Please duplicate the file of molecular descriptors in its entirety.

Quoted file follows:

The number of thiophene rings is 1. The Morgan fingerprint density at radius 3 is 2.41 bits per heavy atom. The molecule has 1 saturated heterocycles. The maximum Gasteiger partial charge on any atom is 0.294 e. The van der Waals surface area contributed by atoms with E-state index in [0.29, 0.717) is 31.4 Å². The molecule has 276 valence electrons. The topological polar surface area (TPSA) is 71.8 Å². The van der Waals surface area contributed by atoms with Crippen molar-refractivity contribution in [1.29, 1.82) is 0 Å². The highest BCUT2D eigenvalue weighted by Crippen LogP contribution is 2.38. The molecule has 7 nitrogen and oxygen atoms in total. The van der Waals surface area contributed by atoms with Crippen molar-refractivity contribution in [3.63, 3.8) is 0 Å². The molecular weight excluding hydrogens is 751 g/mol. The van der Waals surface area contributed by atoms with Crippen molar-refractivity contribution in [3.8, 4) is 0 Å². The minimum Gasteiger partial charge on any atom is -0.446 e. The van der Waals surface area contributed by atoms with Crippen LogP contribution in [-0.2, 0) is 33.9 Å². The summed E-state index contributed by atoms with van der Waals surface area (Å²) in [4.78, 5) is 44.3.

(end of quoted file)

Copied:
The number of thiophene rings is 1. The Morgan fingerprint density at radius 3 is 2.41 bits per heavy atom. The molecule has 1 saturated heterocycles. The maximum Gasteiger partial charge on any atom is 0.294 e. The van der Waals surface area contributed by atoms with E-state index in [0.29, 0.717) is 31.4 Å². The molecule has 276 valence electrons. The topological polar surface area (TPSA) is 71.8 Å². The van der Waals surface area contributed by atoms with Crippen molar-refractivity contribution in [1.29, 1.82) is 0 Å². The highest BCUT2D eigenvalue weighted by Crippen LogP contribution is 2.38. The molecule has 7 nitrogen and oxygen atoms in total. The van der Waals surface area contributed by atoms with Crippen molar-refractivity contribution in [3.63, 3.8) is 0 Å². The molecular weight excluding hydrogens is 751 g/mol. The van der Waals surface area contributed by atoms with Crippen molar-refractivity contribution in [3.8, 4) is 0 Å². The minimum Gasteiger partial charge on any atom is -0.446 e. The van der Waals surface area contributed by atoms with Crippen LogP contribution in [-0.2, 0) is 33.9 Å². The summed E-state index contributed by atoms with van der Waals surface area (Å²) in [4.78, 5) is 44.3.